“It gives us more time to spend with the kids,” and “is really rewarding training someone else,” to be a dairy farmer, Angie said.

The Walters both feel the organic dairy farming community can play a role in educating more than those training in the DGA program. Educating consumers on the importance of family farming to the community is a meaningful message the organic dairy industry can spread.

“Organic has a lot of the answers that the rest of the world is longing for,” Nate said. “I think that organic dairy needs to stay on the forefront of things like polled genetics and A2/A2 be the first to adapt.”

He’d like to see carbon markets be valued equitably, with farmers being paid if they are doing a good job, rather than paying producers who are causing problems and enticing them to make improvements. Getting paid for a job being done well is a better system than paying bad players to make them do better, Nate believes.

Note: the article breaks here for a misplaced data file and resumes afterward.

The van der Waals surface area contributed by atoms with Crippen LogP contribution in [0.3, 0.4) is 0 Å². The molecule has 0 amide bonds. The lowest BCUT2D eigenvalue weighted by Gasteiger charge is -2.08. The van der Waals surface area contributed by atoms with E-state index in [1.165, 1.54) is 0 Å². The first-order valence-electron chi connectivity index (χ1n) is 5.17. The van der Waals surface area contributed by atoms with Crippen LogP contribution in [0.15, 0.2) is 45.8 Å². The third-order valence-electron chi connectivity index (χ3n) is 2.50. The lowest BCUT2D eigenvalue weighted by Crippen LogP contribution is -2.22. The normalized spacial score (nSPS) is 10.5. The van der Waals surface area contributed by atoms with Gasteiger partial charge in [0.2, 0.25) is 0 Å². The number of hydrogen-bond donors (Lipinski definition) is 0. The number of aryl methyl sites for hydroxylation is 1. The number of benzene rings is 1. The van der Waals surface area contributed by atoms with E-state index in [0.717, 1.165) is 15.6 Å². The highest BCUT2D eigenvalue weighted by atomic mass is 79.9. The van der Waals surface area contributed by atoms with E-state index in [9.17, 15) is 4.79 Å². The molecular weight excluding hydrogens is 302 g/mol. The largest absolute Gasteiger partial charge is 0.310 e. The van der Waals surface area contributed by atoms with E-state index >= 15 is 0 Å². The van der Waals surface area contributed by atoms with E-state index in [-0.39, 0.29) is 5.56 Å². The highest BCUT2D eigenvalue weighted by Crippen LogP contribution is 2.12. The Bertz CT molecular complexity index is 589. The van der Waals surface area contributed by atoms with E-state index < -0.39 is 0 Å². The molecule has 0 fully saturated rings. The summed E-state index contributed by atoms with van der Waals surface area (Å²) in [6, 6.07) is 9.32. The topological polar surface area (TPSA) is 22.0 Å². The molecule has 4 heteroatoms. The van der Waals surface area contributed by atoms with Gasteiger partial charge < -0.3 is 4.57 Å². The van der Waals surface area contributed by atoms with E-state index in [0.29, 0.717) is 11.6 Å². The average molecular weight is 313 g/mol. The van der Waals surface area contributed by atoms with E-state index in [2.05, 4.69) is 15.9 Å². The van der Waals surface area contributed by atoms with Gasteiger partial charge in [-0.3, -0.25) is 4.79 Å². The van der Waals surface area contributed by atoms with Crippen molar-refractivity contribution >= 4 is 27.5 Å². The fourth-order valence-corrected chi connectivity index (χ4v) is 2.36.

Angie feels that certifiers - who perhaps should not be paid by the producers who are seeking their approval as that is somewhat of a conflict of interest - need to uphold the regulations, and that strict standards need to be enforced.

The Walters have about five neighboring organic dairies in a ten-mile radius of their farm, so they aren’t alone in their organic dairy farming pursuit. They’ve participated in farm business management programs which utilize benchmarking and “makes you confident in what you are doing” Nate said. They also meet three or four times per year with their MDI team (Minnesota Dairy Initiative) of dairy business professionals to discuss the challenges they are having. This outside help is vital when analyzing their business and deciding if changes need to be made.